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With rise in young painkiller abusers, officials see more heroin overdoses


Produced by Carrie Ching/California Watch 
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With the steady rise of prescription drug abuse across the state, young pill addicts are succumbing in increasing numbers to another vice: heroin.

For young people who otherwise might have been turned off by the needles and track marks associated with intravenous drug use, switching from abusing pills perceived as “clean” and “safe” to snorting or smoking heroin isn’t a major leap, according to treatment specialists and public health officials.

The switch from prescription opioids to heroin swept up people like Evan Macphee, a 23-year-old Orange County resident who said he turned to heroin after a seven-pills-a-day addiction to prescription drugs like OxyContin and Opana became too expensive.

“You get more bang for your buck,” Macphee said in an interview in his hometown of San Juan Capistrano, where he gives surfing lessons.

Experts say California has followed in the path of states like Massachusetts and Ohio, which were among the first in the late 1990s to be ravaged by the painkiller epidemic and where heroin addiction began to take hold in the mid-2000s.

With the rise of prescription drug addiction, heroin dealers realized they were facing an untapped pool of customers desperate for cheaper opiates. The phenomenon swept westward, with California one of the last holdouts.

Few hard statistics are available on the number of people moving from prescription drugs to cheaper heroin. But interviews with drug treatment experts and public health officials suggest a marked increase in heroin use that is accompanying the steady and dramatic rise in prescription opioid abuse among young people.

Daniel A. Anderson/California Watch Evan Macphee (center) attends a memorial for friend Joey Whynaught, who died April 5. Macphee, 23, said he turned to heroin after a seven-pills-a-day addiction to prescription drugs.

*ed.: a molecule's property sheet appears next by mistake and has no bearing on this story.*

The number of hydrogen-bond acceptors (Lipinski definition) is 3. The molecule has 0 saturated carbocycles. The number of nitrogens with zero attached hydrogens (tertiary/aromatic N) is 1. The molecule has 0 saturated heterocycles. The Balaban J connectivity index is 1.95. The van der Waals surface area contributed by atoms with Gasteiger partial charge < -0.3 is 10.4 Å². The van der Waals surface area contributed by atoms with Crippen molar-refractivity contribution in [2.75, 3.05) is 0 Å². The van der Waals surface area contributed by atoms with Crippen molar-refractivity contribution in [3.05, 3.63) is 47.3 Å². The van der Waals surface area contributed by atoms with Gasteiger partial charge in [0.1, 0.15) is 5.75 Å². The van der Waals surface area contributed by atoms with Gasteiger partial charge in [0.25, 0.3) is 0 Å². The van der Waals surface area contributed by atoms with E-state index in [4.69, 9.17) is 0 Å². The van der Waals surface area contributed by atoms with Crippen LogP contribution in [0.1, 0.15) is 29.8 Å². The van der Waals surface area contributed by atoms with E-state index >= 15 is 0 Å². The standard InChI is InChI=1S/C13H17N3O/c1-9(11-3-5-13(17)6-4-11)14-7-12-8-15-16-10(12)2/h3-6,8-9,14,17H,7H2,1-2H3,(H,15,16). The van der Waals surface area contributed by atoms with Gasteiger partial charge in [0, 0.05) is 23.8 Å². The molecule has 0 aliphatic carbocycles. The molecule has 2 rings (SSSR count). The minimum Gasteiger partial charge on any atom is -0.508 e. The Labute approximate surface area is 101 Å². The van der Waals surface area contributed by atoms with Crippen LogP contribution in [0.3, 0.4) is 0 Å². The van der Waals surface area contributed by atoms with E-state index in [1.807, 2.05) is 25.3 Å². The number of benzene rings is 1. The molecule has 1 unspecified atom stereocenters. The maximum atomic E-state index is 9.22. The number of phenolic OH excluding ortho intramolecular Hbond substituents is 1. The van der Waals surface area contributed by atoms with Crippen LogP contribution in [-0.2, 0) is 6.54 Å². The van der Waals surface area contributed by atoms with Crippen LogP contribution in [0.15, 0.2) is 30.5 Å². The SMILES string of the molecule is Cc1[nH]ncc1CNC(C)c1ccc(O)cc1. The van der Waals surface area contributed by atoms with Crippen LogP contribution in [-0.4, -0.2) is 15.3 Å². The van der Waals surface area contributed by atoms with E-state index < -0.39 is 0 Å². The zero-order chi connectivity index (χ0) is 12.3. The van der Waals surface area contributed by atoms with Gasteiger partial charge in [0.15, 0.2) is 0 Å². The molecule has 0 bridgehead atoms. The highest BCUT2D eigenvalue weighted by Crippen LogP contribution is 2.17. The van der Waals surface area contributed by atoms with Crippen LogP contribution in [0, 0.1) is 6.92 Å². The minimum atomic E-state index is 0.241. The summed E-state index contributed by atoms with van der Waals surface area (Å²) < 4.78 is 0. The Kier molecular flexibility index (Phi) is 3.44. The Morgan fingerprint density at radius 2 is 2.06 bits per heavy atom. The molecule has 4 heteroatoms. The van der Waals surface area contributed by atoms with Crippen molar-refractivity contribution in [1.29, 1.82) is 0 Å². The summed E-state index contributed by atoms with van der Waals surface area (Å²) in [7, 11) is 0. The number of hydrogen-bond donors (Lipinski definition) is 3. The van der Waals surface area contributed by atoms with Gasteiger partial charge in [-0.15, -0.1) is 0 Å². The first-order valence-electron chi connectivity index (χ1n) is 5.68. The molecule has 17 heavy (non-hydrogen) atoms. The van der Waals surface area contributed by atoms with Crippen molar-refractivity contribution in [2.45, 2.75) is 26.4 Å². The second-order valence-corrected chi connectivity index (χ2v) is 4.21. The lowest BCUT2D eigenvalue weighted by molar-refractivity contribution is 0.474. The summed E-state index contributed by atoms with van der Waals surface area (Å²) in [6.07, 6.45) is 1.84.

In the Central Valley, heroin has replaced methamphetamine as the drug of choice for addicts younger than 25, drug treatment experts said. Most of these people became addicted to pills like OxyContin and are now IV heroin users, according to Dale White, president of Central California Recovery in Fresno.

“The kids we see addicted to heroin today come from neighborhoods and communities of resources and affluence,” White said. “Where there is employment, there is health insurance and therefore increased access to prescription medication. Heroin enters the picture when they’ve run out of resources.”

The street price of one 80-milligram OxyContin pill runs as high as $100, while an equally powerful high withheroin can be bought for as little as $10 a bag.

The increased use of heroin appears to follow the introduction two years ago of an abuse-resistant OxyContin pill, researchers say. This new version, which is harder to crush and dissolve, has sent opioid abusers to other products, such as fentanyl, hydromorphone and heroin, according to a letter from researchers at Washington University in St. Louis that appeared in the July 12 issue of The New England Journal of Medicine. Heroin use, they said, nearly doubled.

Douglas Bodin, a Bay Area treatment specialist with clients around the state, said pills and heroin used to be an issue for 1 out of every 20 of his patients; these days, he says it’s 1 out of every 2 or 3.

Drug abuse experts said the phenomenon appears to be particularly pronounced in Orange County. For young men and women between age 13 and 26, deaths from heroin overdoses nearly doubled from nine in 2007 to 16 in 2011, according to data compiled by Dr. Robert Winokur, medical director of emergency room services at Mission Hospital in Mission Viejo.

“Our kids are dying,” Winokur said during a recent interview at the emergency room, surrounded by the metal gurneys that transport many young victims.

Opiate overdoses have become so common, Winokur said, that ER staff have coined the term “positive screech sign” to indicate the sound of a car peeling away after dropping off a young overdose victim whose friends don’t want to deal with the authorities. Often, they are brought to the emergency room following overdoses that happened after periods of sobriety that lowered their tolerance.

“Most of the kids we see who are not dead, they’ve overdosed five, six, seven, eight, nine times,” he said. “And these are good kids, good parents. These are athletes, cheerleaders, college students.”

The reformulation of OxyContin – one of the most popularly abused opiates – is one reason behind the uptick in heroin overdoses, Winokur said.